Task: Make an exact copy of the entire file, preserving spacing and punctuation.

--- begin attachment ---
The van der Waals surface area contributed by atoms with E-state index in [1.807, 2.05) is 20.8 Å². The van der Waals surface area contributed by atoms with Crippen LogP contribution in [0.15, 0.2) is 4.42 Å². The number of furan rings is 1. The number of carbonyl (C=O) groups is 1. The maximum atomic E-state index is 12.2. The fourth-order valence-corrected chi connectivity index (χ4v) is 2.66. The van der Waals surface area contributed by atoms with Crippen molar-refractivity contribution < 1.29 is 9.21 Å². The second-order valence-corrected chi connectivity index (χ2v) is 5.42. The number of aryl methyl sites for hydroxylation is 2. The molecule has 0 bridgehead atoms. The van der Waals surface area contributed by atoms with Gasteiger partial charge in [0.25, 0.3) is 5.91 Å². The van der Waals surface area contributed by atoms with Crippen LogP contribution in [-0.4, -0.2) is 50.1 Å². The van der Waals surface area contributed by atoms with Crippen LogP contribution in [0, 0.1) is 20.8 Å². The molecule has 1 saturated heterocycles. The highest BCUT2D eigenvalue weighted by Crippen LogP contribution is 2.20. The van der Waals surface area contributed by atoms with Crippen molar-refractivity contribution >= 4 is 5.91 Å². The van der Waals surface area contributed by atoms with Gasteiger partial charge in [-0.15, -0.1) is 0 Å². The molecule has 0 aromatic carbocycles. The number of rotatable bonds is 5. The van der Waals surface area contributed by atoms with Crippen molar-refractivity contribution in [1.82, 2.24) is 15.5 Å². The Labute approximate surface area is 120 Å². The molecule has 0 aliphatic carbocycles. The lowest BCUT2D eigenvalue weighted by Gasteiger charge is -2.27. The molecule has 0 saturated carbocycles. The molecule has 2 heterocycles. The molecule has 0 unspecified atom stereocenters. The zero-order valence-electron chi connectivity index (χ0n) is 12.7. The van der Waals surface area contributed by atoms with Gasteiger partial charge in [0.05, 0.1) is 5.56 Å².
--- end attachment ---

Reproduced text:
The van der Waals surface area contributed by atoms with E-state index in [1.807, 2.05) is 20.8 Å². The van der Waals surface area contributed by atoms with Crippen LogP contribution in [0.15, 0.2) is 4.42 Å². The number of furan rings is 1. The number of carbonyl (C=O) groups is 1. The maximum atomic E-state index is 12.2. The fourth-order valence-corrected chi connectivity index (χ4v) is 2.66. The van der Waals surface area contributed by atoms with Crippen molar-refractivity contribution < 1.29 is 9.21 Å². The second-order valence-corrected chi connectivity index (χ2v) is 5.42. The number of aryl methyl sites for hydroxylation is 2. The molecule has 0 bridgehead atoms. The van der Waals surface area contributed by atoms with Gasteiger partial charge in [0.25, 0.3) is 5.91 Å². The van der Waals surface area contributed by atoms with Crippen LogP contribution in [-0.4, -0.2) is 50.1 Å². The van der Waals surface area contributed by atoms with Crippen LogP contribution in [0, 0.1) is 20.8 Å². The molecule has 1 saturated heterocycles. The highest BCUT2D eigenvalue weighted by Crippen LogP contribution is 2.20. The van der Waals surface area contributed by atoms with Crippen molar-refractivity contribution >= 4 is 5.91 Å². The van der Waals surface area contributed by atoms with Gasteiger partial charge in [-0.15, -0.1) is 0 Å². The molecule has 0 aromatic carbocycles. The number of rotatable bonds is 5. The van der Waals surface area contributed by atoms with Crippen molar-refractivity contribution in [1.82, 2.24) is 15.5 Å². The Labute approximate surface area is 120 Å². The molecule has 0 aliphatic carbocycles. The lowest BCUT2D eigenvalue weighted by Gasteiger charge is -2.27. The molecule has 0 saturated carbocycles. The molecule has 2 heterocycles. The molecule has 0 unspecified atom stereocenters. The zero-order valence-electron chi connectivity index (χ0n) is 12.7. The van der Waals surface area contributed by atoms with Gasteiger partial charge in [0.05, 0.1) is 5.56 Å².